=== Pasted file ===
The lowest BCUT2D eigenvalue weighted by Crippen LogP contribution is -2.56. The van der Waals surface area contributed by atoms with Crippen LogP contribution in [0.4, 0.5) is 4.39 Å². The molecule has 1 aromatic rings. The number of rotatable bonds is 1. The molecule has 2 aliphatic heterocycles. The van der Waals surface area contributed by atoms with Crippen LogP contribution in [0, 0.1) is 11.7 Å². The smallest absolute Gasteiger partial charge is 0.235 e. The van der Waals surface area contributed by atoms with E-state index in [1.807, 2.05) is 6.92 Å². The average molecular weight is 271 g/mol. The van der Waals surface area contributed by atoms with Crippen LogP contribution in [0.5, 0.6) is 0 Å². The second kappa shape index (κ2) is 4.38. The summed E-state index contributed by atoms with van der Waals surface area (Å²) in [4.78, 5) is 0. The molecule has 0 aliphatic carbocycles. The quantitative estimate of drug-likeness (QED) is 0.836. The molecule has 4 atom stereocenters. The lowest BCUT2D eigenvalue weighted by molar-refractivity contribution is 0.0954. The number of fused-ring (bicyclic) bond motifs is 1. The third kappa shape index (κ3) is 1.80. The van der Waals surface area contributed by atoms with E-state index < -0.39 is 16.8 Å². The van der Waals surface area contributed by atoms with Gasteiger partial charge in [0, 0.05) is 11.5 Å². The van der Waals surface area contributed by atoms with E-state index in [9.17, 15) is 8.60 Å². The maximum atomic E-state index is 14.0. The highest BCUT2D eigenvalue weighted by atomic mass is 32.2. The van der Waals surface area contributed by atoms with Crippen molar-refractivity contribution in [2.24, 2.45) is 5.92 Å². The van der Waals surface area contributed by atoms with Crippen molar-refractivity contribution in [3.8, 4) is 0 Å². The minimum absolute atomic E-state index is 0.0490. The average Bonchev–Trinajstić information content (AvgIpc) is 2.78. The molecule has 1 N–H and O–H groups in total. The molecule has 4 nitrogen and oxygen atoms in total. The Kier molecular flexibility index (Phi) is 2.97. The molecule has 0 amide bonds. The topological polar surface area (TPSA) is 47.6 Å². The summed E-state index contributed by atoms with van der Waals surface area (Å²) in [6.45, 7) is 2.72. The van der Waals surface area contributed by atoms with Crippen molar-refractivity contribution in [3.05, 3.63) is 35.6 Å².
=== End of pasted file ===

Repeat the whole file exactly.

The lowest BCUT2D eigenvalue weighted by Crippen LogP contribution is -2.56. The van der Waals surface area contributed by atoms with Crippen LogP contribution in [0.4, 0.5) is 4.39 Å². The molecule has 1 aromatic rings. The number of rotatable bonds is 1. The molecule has 2 aliphatic heterocycles. The van der Waals surface area contributed by atoms with Crippen LogP contribution in [0, 0.1) is 11.7 Å². The smallest absolute Gasteiger partial charge is 0.235 e. The van der Waals surface area contributed by atoms with E-state index in [1.807, 2.05) is 6.92 Å². The average molecular weight is 271 g/mol. The van der Waals surface area contributed by atoms with Crippen LogP contribution in [0.5, 0.6) is 0 Å². The second kappa shape index (κ2) is 4.38. The summed E-state index contributed by atoms with van der Waals surface area (Å²) in [4.78, 5) is 0. The molecule has 0 aliphatic carbocycles. The quantitative estimate of drug-likeness (QED) is 0.836. The molecule has 4 atom stereocenters. The lowest BCUT2D eigenvalue weighted by molar-refractivity contribution is 0.0954. The number of fused-ring (bicyclic) bond motifs is 1. The third kappa shape index (κ3) is 1.80. The van der Waals surface area contributed by atoms with E-state index < -0.39 is 16.8 Å². The van der Waals surface area contributed by atoms with Gasteiger partial charge in [0, 0.05) is 11.5 Å². The van der Waals surface area contributed by atoms with E-state index in [9.17, 15) is 8.60 Å². The maximum atomic E-state index is 14.0. The highest BCUT2D eigenvalue weighted by atomic mass is 32.2. The van der Waals surface area contributed by atoms with Crippen molar-refractivity contribution in [2.24, 2.45) is 5.92 Å². The van der Waals surface area contributed by atoms with Crippen molar-refractivity contribution in [3.8, 4) is 0 Å². The minimum absolute atomic E-state index is 0.0490. The average Bonchev–Trinajstić information content (AvgIpc) is 2.78. The molecule has 1 N–H and O–H groups in total. The molecule has 4 nitrogen and oxygen atoms in total. The Kier molecular flexibility index (Phi) is 2.97. The molecule has 0 amide bonds. The topological polar surface area (TPSA) is 47.6 Å². The summed E-state index contributed by atoms with van der Waals surface area (Å²) in [6.45, 7) is 2.72. The van der Waals surface area contributed by atoms with Crippen molar-refractivity contribution in [3.05, 3.63) is 35.6 Å².